Extending the benefit of the doubt, I looked up the website anyhow. I was still kind of looking to prove myself right but I tried to be as non-biased as possible.

It didn’t take long to confirm that this church does not welcome women in their leadership.

” ________ churches are governed on the local level by “sessions”, a group of men that have been set apart by the local and regional bodies of the church”

My heart sped up a bit as I tried to convey to my husband that he had found yet another church that couldn’t get with Jesus’s position on the role women play in the body of believers.

His response? “Let’s try to keep an open mind”

O-kaaayy…

I moved on. At least I tried.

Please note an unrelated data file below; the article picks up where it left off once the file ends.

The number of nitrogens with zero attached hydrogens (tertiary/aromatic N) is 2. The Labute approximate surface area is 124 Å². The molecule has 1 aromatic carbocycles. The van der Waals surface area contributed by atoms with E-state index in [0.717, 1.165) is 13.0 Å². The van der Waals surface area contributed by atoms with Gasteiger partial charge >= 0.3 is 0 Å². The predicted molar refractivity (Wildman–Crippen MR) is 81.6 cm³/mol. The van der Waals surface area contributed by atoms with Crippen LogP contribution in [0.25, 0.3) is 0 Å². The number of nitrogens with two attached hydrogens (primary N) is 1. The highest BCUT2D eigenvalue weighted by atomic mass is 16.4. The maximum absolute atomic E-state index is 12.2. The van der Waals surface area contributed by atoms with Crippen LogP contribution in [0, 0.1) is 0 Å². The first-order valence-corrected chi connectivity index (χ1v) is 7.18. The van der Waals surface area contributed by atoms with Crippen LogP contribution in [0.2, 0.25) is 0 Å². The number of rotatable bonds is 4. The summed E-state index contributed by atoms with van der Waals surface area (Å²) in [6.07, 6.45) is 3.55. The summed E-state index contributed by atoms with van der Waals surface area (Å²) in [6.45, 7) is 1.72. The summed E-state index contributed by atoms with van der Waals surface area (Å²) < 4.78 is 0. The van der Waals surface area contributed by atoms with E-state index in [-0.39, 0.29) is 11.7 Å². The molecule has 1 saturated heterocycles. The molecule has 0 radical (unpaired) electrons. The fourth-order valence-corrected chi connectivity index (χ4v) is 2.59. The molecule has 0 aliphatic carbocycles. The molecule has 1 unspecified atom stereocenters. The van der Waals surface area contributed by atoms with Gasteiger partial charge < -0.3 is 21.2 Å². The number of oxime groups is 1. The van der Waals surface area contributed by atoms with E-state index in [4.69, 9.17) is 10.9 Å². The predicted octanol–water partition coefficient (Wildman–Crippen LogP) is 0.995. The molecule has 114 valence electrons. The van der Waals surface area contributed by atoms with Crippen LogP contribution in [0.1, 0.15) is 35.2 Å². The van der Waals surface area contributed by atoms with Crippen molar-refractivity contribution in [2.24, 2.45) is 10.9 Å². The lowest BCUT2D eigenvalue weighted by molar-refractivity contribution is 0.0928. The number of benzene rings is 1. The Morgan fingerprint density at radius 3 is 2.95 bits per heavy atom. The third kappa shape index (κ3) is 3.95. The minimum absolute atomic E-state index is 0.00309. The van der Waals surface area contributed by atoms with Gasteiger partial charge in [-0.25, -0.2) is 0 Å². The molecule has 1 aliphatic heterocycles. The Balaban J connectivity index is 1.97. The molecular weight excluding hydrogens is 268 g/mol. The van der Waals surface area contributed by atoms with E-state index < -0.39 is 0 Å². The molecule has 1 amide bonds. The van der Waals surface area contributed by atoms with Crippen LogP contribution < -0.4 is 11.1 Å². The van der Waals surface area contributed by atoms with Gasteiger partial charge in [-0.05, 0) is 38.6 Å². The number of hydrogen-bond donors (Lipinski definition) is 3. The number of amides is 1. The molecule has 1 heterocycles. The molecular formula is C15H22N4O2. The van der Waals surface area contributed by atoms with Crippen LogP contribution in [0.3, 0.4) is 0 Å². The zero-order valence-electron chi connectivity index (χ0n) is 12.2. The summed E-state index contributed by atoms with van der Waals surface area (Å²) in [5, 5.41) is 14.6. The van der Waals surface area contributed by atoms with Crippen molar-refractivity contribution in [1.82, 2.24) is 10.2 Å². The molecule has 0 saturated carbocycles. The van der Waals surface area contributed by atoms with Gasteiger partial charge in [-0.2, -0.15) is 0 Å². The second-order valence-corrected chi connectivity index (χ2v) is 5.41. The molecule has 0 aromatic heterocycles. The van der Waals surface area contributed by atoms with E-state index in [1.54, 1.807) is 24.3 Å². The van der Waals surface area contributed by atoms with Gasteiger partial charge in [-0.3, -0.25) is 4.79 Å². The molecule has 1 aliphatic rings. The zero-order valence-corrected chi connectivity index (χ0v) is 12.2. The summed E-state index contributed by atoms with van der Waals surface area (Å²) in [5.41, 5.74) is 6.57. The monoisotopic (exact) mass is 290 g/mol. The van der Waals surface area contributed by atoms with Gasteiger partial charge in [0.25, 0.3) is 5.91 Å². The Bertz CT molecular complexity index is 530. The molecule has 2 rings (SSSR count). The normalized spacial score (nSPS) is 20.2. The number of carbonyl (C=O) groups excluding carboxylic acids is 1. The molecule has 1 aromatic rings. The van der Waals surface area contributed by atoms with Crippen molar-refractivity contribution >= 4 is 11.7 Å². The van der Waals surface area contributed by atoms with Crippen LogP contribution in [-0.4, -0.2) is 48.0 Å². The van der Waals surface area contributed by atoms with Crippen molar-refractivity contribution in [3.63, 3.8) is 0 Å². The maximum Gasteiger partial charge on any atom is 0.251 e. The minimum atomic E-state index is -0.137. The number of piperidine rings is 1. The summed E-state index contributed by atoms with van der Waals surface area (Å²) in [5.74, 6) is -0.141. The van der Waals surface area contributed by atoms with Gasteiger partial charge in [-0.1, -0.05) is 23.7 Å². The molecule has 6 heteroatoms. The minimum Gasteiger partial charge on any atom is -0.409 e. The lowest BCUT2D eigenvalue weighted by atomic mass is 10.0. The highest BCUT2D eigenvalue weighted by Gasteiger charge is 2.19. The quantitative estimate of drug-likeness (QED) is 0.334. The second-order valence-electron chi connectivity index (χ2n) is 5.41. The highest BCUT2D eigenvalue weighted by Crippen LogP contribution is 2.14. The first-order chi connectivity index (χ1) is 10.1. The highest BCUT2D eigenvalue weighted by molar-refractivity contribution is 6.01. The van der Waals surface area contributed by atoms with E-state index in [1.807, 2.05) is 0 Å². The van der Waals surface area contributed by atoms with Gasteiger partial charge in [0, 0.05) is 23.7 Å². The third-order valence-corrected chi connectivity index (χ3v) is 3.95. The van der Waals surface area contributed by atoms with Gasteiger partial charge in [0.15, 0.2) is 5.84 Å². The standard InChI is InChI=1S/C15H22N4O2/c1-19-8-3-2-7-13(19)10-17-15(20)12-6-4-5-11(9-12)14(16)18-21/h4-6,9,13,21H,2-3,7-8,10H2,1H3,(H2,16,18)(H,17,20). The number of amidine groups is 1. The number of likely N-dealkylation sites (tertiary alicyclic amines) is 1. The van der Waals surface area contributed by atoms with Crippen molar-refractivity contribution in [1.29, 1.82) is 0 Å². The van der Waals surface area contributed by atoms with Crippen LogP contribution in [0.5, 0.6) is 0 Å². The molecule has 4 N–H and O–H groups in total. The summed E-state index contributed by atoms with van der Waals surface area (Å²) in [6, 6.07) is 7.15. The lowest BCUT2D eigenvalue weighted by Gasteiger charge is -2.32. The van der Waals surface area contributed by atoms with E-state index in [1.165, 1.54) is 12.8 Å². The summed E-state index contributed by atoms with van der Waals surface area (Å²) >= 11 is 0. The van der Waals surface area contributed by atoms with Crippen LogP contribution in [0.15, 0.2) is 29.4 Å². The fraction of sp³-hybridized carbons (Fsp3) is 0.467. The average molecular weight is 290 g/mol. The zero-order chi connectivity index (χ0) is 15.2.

After about 15 minutes of trying to silently process what had just happened, he noticed my demeanor and asked our kids to step out of the room. He stared at me.

“I don’t want to talk about it.” Then correcting myself I stated what I really believed:

You don’t want to talk about it.”

He already knew.

What he didn’t know was the pain it caused. That I could not wrap my brain around being “open minded” regarding such things.

“If the website said ‘churches are governed by a group of white people set apart by the local and regional bodies of the church’, we would immediately know something was wrong, not try to be ‘open-minded’,” I said angrily.

He asked why I was angry, assuming it had to do with what I want to do in ministry. I had to explain the greater implications of this type of discriminatory mindset in our churches.

The fact that I had to have this discussion with my own husband who loves and respects me (and whom I follow unashamedly), brought a harsh reminder that we need to keep talking about this.

The church is finally making moves to attain racial reconciliation and yet our homes are still afflicted with ignorance.